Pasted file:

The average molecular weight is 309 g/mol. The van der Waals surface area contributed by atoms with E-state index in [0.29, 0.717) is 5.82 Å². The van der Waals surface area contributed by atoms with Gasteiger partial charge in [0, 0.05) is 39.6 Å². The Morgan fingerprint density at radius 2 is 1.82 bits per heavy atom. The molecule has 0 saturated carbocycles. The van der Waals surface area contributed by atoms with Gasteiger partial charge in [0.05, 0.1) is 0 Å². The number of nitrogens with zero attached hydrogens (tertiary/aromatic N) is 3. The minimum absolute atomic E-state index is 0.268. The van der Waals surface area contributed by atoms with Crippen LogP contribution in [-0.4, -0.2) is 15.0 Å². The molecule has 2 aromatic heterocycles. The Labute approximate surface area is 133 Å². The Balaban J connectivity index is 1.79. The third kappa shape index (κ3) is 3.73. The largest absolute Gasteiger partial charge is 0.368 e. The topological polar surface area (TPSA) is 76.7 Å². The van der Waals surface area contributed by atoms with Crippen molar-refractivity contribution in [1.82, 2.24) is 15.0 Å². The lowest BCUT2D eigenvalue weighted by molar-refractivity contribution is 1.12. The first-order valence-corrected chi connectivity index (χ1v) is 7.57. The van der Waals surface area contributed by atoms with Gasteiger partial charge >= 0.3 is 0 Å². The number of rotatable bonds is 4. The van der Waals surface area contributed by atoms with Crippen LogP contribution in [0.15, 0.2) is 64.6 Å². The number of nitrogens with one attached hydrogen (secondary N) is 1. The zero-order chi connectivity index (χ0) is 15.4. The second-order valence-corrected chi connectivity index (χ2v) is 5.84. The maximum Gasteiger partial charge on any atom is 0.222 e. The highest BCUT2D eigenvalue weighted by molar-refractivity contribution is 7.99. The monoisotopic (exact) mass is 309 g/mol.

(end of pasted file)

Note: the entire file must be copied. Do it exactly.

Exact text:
The average molecular weight is 309 g/mol. The van der Waals surface area contributed by atoms with E-state index in [0.29, 0.717) is 5.82 Å². The van der Waals surface area contributed by atoms with Gasteiger partial charge in [0, 0.05) is 39.6 Å². The Morgan fingerprint density at radius 2 is 1.82 bits per heavy atom. The molecule has 0 saturated carbocycles. The van der Waals surface area contributed by atoms with Gasteiger partial charge in [0.05, 0.1) is 0 Å². The number of nitrogens with zero attached hydrogens (tertiary/aromatic N) is 3. The minimum absolute atomic E-state index is 0.268. The van der Waals surface area contributed by atoms with Crippen LogP contribution in [-0.4, -0.2) is 15.0 Å². The molecule has 2 aromatic heterocycles. The Labute approximate surface area is 133 Å². The Balaban J connectivity index is 1.79. The third kappa shape index (κ3) is 3.73. The largest absolute Gasteiger partial charge is 0.368 e. The topological polar surface area (TPSA) is 76.7 Å². The van der Waals surface area contributed by atoms with Crippen molar-refractivity contribution in [1.82, 2.24) is 15.0 Å². The lowest BCUT2D eigenvalue weighted by molar-refractivity contribution is 1.12. The first-order valence-corrected chi connectivity index (χ1v) is 7.57. The van der Waals surface area contributed by atoms with Gasteiger partial charge >= 0.3 is 0 Å². The number of rotatable bonds is 4. The van der Waals surface area contributed by atoms with Crippen LogP contribution in [0.15, 0.2) is 64.6 Å². The number of nitrogens with one attached hydrogen (secondary N) is 1. The zero-order chi connectivity index (χ0) is 15.4. The second-order valence-corrected chi connectivity index (χ2v) is 5.84. The maximum Gasteiger partial charge on any atom is 0.222 e. The highest BCUT2D eigenvalue weighted by molar-refractivity contribution is 7.99. The monoisotopic (exact) mass is 309 g/mol.